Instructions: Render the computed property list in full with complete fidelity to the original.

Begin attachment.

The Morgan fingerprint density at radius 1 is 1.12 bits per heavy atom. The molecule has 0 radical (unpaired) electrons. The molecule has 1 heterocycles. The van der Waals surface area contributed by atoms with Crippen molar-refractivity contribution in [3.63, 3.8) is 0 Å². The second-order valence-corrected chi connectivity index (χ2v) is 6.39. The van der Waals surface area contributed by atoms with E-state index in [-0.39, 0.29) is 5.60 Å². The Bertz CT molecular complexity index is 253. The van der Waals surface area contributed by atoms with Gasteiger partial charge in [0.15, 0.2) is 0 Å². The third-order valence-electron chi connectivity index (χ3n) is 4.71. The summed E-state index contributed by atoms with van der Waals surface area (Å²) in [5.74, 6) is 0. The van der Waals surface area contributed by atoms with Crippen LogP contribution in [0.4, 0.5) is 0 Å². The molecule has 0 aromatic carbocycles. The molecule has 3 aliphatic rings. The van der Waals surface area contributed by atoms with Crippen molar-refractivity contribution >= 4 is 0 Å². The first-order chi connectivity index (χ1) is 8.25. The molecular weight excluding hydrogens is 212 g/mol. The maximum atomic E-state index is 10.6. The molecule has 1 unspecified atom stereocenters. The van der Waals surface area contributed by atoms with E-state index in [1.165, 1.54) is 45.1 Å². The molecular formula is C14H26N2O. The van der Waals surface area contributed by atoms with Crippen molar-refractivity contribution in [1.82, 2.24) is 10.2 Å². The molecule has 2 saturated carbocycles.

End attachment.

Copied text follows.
The Morgan fingerprint density at radius 1 is 1.12 bits per heavy atom. The molecule has 0 radical (unpaired) electrons. The molecule has 1 heterocycles. The van der Waals surface area contributed by atoms with Crippen molar-refractivity contribution in [3.63, 3.8) is 0 Å². The second-order valence-corrected chi connectivity index (χ2v) is 6.39. The van der Waals surface area contributed by atoms with E-state index in [-0.39, 0.29) is 5.60 Å². The Bertz CT molecular complexity index is 253. The van der Waals surface area contributed by atoms with Gasteiger partial charge in [0.15, 0.2) is 0 Å². The third-order valence-electron chi connectivity index (χ3n) is 4.71. The summed E-state index contributed by atoms with van der Waals surface area (Å²) in [5.74, 6) is 0. The van der Waals surface area contributed by atoms with Crippen LogP contribution in [0.4, 0.5) is 0 Å². The molecule has 0 aromatic carbocycles. The molecule has 3 aliphatic rings. The van der Waals surface area contributed by atoms with Crippen molar-refractivity contribution >= 4 is 0 Å². The first-order chi connectivity index (χ1) is 8.25. The molecular weight excluding hydrogens is 212 g/mol. The maximum atomic E-state index is 10.6. The molecule has 1 unspecified atom stereocenters. The van der Waals surface area contributed by atoms with E-state index in [1.165, 1.54) is 45.1 Å². The molecular formula is C14H26N2O. The van der Waals surface area contributed by atoms with Crippen molar-refractivity contribution in [1.82, 2.24) is 10.2 Å². The molecule has 2 saturated carbocycles.